The interlocking minor panels E1 and F1 and the interlocking extension panels E2 and F2 are folded inwards toward each other, as indicated by arrows 80 other until the interlocking contours 29 and 30 of these panels are in proximity to one another. This is accomplished by pivoting the interlocking minor panels E1 and F1 with respect to the lateral sidewalls 5 on foldline 67. The complementary ends of opposing interlocking minor panels E1 and F1 are mated to each other and the complimentary ends of interlocking extension panels E2 and F2 are also mated to each other. This holds the mated pair of the interlocking minor panels E1 and F1 together, holds its respective pair of interlocking extension panels E2 and F2 together, and places all of these panels E1, E2, F1, F2, G1, G2, H1, and H2 in a common plane as shown in FIG. 3. On the other side of the container 1, in a similar manner, the complementary ends of the other opposing interlocking minor panels G1 and H1 are pivoted inward and mated to each other and the complimentary ends of interlocking extension panels G2 and H2 are also mated to each other.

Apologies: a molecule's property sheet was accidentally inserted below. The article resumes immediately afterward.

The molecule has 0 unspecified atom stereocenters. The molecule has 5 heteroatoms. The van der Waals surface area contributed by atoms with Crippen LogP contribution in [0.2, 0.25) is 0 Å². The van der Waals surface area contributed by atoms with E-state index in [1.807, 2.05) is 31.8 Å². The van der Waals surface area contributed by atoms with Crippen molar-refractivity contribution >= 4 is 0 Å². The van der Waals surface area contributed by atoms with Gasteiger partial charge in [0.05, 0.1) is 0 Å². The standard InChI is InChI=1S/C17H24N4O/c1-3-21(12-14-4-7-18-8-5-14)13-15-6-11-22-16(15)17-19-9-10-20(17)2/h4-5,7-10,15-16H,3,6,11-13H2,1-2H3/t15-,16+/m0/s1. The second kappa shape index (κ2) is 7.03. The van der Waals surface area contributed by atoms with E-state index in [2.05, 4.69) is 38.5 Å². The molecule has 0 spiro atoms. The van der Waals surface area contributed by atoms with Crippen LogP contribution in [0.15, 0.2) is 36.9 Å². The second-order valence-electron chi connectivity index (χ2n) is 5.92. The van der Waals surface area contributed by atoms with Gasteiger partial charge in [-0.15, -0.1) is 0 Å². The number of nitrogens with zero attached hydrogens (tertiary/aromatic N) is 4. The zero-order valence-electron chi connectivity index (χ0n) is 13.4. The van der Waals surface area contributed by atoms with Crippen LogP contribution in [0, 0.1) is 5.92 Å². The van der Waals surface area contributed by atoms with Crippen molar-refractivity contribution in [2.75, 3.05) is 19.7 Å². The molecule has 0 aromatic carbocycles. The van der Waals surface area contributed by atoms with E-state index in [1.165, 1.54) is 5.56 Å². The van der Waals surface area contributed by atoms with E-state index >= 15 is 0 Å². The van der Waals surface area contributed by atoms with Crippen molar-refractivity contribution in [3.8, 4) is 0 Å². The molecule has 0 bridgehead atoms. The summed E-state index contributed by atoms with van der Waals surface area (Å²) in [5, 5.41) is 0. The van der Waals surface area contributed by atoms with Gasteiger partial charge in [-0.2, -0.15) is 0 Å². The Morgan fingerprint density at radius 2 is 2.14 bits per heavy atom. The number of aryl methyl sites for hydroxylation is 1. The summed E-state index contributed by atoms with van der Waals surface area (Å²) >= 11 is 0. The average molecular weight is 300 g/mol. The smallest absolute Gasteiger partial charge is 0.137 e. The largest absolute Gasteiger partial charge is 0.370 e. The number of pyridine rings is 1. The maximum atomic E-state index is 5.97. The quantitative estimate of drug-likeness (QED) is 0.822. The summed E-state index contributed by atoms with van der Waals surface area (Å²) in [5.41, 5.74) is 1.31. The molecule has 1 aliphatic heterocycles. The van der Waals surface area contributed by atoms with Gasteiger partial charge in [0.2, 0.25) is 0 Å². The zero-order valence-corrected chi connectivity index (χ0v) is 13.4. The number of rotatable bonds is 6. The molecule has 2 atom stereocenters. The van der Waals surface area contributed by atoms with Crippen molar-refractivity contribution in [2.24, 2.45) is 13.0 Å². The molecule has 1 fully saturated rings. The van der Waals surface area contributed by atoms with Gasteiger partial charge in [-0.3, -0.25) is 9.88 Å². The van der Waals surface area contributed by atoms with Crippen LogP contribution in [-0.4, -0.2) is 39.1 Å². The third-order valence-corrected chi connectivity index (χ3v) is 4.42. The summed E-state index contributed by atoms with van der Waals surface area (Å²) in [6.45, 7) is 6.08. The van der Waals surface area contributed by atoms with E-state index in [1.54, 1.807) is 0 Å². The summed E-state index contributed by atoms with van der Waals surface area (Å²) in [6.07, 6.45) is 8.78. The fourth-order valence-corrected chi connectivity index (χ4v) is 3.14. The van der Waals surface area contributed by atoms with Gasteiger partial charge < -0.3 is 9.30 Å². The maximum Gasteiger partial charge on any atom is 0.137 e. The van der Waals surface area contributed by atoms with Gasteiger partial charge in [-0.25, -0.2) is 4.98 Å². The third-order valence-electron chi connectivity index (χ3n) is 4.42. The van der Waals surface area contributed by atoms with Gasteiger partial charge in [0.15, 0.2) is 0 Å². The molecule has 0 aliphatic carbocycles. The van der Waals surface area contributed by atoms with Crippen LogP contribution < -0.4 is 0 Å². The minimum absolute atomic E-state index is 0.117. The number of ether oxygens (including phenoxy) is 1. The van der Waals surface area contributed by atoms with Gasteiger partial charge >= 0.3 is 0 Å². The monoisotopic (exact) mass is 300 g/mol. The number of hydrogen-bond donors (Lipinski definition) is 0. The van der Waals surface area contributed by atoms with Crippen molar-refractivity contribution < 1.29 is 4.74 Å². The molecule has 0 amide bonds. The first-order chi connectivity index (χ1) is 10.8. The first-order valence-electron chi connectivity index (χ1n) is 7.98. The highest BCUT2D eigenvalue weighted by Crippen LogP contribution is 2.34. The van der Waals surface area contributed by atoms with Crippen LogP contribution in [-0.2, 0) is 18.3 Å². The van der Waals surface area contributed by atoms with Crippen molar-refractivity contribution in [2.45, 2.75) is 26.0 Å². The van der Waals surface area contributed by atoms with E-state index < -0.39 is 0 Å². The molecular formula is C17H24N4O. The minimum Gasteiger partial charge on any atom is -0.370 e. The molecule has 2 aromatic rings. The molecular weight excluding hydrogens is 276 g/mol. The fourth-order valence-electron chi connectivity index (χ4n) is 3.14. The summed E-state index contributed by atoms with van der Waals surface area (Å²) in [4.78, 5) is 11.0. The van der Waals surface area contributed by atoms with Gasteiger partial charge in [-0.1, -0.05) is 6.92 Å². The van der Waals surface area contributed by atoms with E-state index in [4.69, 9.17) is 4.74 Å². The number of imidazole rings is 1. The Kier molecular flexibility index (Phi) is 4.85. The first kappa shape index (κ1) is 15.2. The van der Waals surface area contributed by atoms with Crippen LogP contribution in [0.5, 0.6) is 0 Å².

The mated interlocking extension panels E2 and F2 are then folded inwardly and downwardly along foldlines 69 until they are placed in a vertical position. In this position, the interlocking extension panels E2 and F2 are back-to-back and substantially horizontally superimposed with mated interlocking minor panels E1 and F1. Similar steps are performed for mated interlocking extension panels G2 and H2 on the other side of the container 1.